5 Natural Remedies For Canine Separation Anxiety
If you’ve ever owned a pup with separation anxiety, you know how brutal it can be. Between the physical damage to your property and your own anxiety at the thought of what might be waiting for you when you come home, it can really take its toll on your relationship with your dog.
Lots of situations trigger separation anxiety, and it goes without saying that it is not physically or mentally healthy for your dog, especially if he is recovering from IVDD or any illness or injury. Unfortunately some dogs will only respond to medication combined with major behavioral therapy… but luckily, most pups are very responsive to natural treatments. Before you panic at your dog’s panic, try these natural remedies and see if they help.
Just like exercise is an excellent stress reliever for humans, it helps your pup to combat stress as well. Physical activity can help dogs cope with stress in two ways: It stimulates the productions of serotonin, the feel-good chemical in the brain, and it gets rid of the pent-up energy and tension that can exacerbate anxiety. If at all possible, take your dog on a long walk or play a good game of fetch before you leave home. If nothing else, if he’s tired he’ll be less likely to fuss.
Leave your scent behind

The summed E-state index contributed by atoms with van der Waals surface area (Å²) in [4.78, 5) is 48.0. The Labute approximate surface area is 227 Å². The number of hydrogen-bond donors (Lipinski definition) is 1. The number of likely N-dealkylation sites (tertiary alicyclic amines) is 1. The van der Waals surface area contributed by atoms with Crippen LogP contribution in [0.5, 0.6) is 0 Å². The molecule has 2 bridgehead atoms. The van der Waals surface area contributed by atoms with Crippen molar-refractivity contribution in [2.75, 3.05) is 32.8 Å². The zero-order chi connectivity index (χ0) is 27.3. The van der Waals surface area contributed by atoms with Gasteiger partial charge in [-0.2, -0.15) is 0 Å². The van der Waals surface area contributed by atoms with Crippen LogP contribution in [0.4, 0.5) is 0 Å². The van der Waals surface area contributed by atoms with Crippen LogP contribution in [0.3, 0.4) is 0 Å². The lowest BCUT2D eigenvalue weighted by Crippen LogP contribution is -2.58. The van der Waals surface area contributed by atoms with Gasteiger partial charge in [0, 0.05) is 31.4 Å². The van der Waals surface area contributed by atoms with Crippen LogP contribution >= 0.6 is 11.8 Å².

You are your dog’s source of comfort, and it’s you that he misses when you’re gone. Sometimes leaving a recently worn shirt in his bed when you leave will soothe him. This should be used in conjunction with other methods, but it’s a great way to ease his mind.
Use Dog Appeasing Pheromones (DAP)
Since scents can calm a dog’s anxiety, another popular option is using DAP, synthetic chemicals based on a hormone produced by lactating female dogs that helps keep puppies calm. While it hasn’t been scientifically proven that DAP works in adult dogs, some people have seen great results in their pups. Talk to your vet if you think your dog might be a good candidate.
Leave plenty of distraction
Leave plenty of toys around your home for your dog to find (assuming he is not in early recovery from IVDD, of course). Hide a few toys in easy to find places. You can also leave a few hidden treats around the house for him to discover. If he’s distracted, he won’t get bored as quickly.
Try some dog-calming music
Many dog owners leave a TV or radio on when they leave home to help their dogs feel like they aren’t alone. But there is also specialized music that you can play that is specifically designed for anxious dogs. It’s called Through a Dog’s Ear, and it’s a selection of music intentionally arranged and recorded to provide easeful auditory assimilation.
Remember, it’s best not to make a big deal out of leaving or coming home if you dog has separation anxiety. As tempting as it may be to run excitedly to your four-legged friend and greet him warmly immediately, if you wait a couple of minutes, he’ll understand that his family coming and going is just a part of life.
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